Not if they cover 1% of their surface (the title of the discussed paper: “Floating solar panels on 1% of reservoirs could double Africa’s hydropower capacity”).

    And ecosystems are usually not as simple as non-biologist imagine:

    – oligotrophic lakes are nutrient-, not light-limited – hence the impact of floating panel on prim. production probably won’t be noticeable (nutrients not picked under the panel, will be picked up once the water moves to the adjacent, panel-free, area)

    – eutrophic lakes with are light-limited – typically have already too much productivity for their own good, which leads to hypoxic/anoxic/dead zones in deeper water. So a little less productivity would actually make them LESS dead ;-).
    Not mentioning that anoxic waters in eutrophic lakes produce a lot of methane.

    I would look though into the effects of the physical barrier – whether it would reduce wind mixing – could limit nutrients brought into surface layer in oligotrophic lakes, and oxygen brought down in eutrophic ones.

    – Floating structures may have artificial reef effect – e.g. nurseries providing hiding places and safety from birds and, to some extent, from aquatic visual predators. And on top of this – offer birds a safe place to rest or even nests (actually the authors worry that they will be so popular with birds that they are concerned about “bird fouling”).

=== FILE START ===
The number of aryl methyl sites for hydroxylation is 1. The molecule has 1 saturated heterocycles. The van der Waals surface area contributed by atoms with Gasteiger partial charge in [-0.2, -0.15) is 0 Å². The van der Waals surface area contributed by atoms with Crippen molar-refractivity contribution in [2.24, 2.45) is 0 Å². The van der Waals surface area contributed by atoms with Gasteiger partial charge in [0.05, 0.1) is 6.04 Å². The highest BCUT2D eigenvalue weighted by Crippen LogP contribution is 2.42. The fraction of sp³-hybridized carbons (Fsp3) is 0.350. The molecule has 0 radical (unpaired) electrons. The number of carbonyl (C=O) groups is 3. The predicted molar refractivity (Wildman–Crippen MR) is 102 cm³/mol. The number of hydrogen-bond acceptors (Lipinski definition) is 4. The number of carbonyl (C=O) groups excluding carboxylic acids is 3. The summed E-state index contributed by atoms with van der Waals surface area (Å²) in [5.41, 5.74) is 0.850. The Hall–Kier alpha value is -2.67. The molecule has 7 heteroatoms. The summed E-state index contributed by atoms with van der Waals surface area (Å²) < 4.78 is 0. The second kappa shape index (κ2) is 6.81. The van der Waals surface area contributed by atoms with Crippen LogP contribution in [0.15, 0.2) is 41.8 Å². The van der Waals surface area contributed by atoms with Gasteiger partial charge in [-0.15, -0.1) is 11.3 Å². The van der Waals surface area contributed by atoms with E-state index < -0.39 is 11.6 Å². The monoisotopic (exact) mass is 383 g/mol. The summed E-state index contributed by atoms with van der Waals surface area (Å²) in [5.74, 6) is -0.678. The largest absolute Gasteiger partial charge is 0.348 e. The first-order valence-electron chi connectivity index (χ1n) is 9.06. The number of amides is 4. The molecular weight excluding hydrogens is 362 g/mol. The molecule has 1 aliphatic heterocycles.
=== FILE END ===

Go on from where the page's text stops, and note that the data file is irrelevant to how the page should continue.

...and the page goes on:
– Their physical presence makes the system more heterogenous – which is good for biodiversity.

    – Reducing of evaporation would increase the output of hydro and save water for other uses, on the continent where water is increasingly scarce (“0.17% increase in available water from 1% of the surface area covered”).

    – Energy from panels and increased hydro would be replacing natural gas or coal that come with their toxic pollution.

    So your dismissal “ If you want dead lakes rather than productive lakes, sure” sounds rather flippant.
    But please, do lecture me how it is me who is “ the worst, least useful poster on these boards these days” ;-)